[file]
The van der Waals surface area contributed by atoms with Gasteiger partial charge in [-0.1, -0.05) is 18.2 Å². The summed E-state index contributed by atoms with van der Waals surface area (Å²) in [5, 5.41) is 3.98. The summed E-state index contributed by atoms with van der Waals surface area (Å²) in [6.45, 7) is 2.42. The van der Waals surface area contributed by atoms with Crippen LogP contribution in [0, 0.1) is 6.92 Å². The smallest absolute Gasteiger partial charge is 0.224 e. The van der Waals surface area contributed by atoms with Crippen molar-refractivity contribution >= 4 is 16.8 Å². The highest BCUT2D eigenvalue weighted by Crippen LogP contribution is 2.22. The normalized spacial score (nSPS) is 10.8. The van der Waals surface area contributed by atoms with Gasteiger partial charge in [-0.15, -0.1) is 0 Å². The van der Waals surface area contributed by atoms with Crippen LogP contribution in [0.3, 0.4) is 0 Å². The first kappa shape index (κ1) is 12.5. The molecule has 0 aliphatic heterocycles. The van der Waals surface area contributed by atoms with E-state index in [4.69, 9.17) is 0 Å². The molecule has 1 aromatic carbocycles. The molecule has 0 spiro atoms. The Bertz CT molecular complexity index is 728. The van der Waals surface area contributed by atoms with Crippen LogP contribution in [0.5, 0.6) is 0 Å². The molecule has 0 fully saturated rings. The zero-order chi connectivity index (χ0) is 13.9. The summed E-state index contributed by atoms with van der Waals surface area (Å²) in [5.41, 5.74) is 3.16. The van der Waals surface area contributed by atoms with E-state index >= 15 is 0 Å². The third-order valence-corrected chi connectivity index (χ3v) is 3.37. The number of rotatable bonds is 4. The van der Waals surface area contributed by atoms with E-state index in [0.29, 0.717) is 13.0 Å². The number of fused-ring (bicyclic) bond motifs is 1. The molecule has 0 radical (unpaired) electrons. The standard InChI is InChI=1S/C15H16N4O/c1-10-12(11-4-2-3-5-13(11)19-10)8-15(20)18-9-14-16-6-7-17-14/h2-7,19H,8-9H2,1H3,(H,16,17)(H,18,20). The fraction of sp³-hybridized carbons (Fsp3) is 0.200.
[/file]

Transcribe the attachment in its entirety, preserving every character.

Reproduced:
The van der Waals surface area contributed by atoms with Gasteiger partial charge in [-0.1, -0.05) is 18.2 Å². The summed E-state index contributed by atoms with van der Waals surface area (Å²) in [5, 5.41) is 3.98. The summed E-state index contributed by atoms with van der Waals surface area (Å²) in [6.45, 7) is 2.42. The van der Waals surface area contributed by atoms with Crippen LogP contribution in [0, 0.1) is 6.92 Å². The smallest absolute Gasteiger partial charge is 0.224 e. The van der Waals surface area contributed by atoms with Crippen molar-refractivity contribution >= 4 is 16.8 Å². The highest BCUT2D eigenvalue weighted by Crippen LogP contribution is 2.22. The normalized spacial score (nSPS) is 10.8. The van der Waals surface area contributed by atoms with Gasteiger partial charge in [-0.15, -0.1) is 0 Å². The van der Waals surface area contributed by atoms with Crippen LogP contribution in [0.3, 0.4) is 0 Å². The first kappa shape index (κ1) is 12.5. The molecule has 0 aliphatic heterocycles. The van der Waals surface area contributed by atoms with E-state index in [4.69, 9.17) is 0 Å². The molecule has 1 aromatic carbocycles. The molecule has 0 spiro atoms. The Bertz CT molecular complexity index is 728. The van der Waals surface area contributed by atoms with Crippen LogP contribution in [0.5, 0.6) is 0 Å². The molecule has 0 fully saturated rings. The zero-order chi connectivity index (χ0) is 13.9. The summed E-state index contributed by atoms with van der Waals surface area (Å²) in [5.41, 5.74) is 3.16. The van der Waals surface area contributed by atoms with E-state index >= 15 is 0 Å². The third-order valence-corrected chi connectivity index (χ3v) is 3.37. The number of rotatable bonds is 4. The van der Waals surface area contributed by atoms with E-state index in [0.29, 0.717) is 13.0 Å². The number of fused-ring (bicyclic) bond motifs is 1. The molecule has 0 radical (unpaired) electrons. The standard InChI is InChI=1S/C15H16N4O/c1-10-12(11-4-2-3-5-13(11)19-10)8-15(20)18-9-14-16-6-7-17-14/h2-7,19H,8-9H2,1H3,(H,16,17)(H,18,20). The fraction of sp³-hybridized carbons (Fsp3) is 0.200.